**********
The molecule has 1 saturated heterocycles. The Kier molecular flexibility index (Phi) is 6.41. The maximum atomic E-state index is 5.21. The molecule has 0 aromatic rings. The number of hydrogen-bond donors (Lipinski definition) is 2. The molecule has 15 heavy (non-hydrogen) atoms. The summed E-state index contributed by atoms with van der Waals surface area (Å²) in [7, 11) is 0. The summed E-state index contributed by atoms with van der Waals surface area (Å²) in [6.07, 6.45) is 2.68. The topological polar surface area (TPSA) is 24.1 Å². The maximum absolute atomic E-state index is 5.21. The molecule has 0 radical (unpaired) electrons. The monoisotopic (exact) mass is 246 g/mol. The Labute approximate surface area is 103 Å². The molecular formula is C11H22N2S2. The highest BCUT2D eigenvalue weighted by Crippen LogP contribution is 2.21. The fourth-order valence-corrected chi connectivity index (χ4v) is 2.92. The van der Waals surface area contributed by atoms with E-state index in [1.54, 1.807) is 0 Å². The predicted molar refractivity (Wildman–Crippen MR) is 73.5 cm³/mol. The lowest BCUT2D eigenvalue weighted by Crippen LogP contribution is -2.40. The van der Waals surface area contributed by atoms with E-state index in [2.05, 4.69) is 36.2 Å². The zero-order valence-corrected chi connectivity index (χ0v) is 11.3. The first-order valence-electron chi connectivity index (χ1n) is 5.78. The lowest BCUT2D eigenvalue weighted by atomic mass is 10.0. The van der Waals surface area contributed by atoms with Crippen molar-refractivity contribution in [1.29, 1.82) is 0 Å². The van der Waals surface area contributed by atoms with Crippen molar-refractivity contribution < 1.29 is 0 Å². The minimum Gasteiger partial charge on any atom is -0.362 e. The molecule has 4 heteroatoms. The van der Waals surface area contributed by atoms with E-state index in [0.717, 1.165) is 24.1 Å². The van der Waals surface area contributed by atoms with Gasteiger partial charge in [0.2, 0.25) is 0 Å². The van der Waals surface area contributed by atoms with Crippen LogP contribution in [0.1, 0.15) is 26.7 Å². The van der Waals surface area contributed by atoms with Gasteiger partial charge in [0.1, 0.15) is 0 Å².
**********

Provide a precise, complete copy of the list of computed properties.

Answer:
The molecule has 1 saturated heterocycles. The Kier molecular flexibility index (Phi) is 6.41. The maximum atomic E-state index is 5.21. The molecule has 0 aromatic rings. The number of hydrogen-bond donors (Lipinski definition) is 2. The molecule has 15 heavy (non-hydrogen) atoms. The summed E-state index contributed by atoms with van der Waals surface area (Å²) in [7, 11) is 0. The summed E-state index contributed by atoms with van der Waals surface area (Å²) in [6.07, 6.45) is 2.68. The topological polar surface area (TPSA) is 24.1 Å². The maximum absolute atomic E-state index is 5.21. The molecule has 0 radical (unpaired) electrons. The monoisotopic (exact) mass is 246 g/mol. The Labute approximate surface area is 103 Å². The molecular formula is C11H22N2S2. The highest BCUT2D eigenvalue weighted by Crippen LogP contribution is 2.21. The fourth-order valence-corrected chi connectivity index (χ4v) is 2.92. The van der Waals surface area contributed by atoms with E-state index in [1.54, 1.807) is 0 Å². The predicted molar refractivity (Wildman–Crippen MR) is 73.5 cm³/mol. The lowest BCUT2D eigenvalue weighted by Crippen LogP contribution is -2.40. The van der Waals surface area contributed by atoms with E-state index in [2.05, 4.69) is 36.2 Å². The zero-order valence-corrected chi connectivity index (χ0v) is 11.3. The first-order valence-electron chi connectivity index (χ1n) is 5.78. The lowest BCUT2D eigenvalue weighted by atomic mass is 10.0. The van der Waals surface area contributed by atoms with Crippen molar-refractivity contribution in [1.29, 1.82) is 0 Å². The van der Waals surface area contributed by atoms with Crippen molar-refractivity contribution < 1.29 is 0 Å². The minimum Gasteiger partial charge on any atom is -0.362 e. The molecule has 4 heteroatoms. The van der Waals surface area contributed by atoms with E-state index in [0.717, 1.165) is 24.1 Å². The van der Waals surface area contributed by atoms with Gasteiger partial charge in [0.2, 0.25) is 0 Å². The van der Waals surface area contributed by atoms with Crippen LogP contribution in [0.1, 0.15) is 26.7 Å². The van der Waals surface area contributed by atoms with Gasteiger partial charge in [0.1, 0.15) is 0 Å².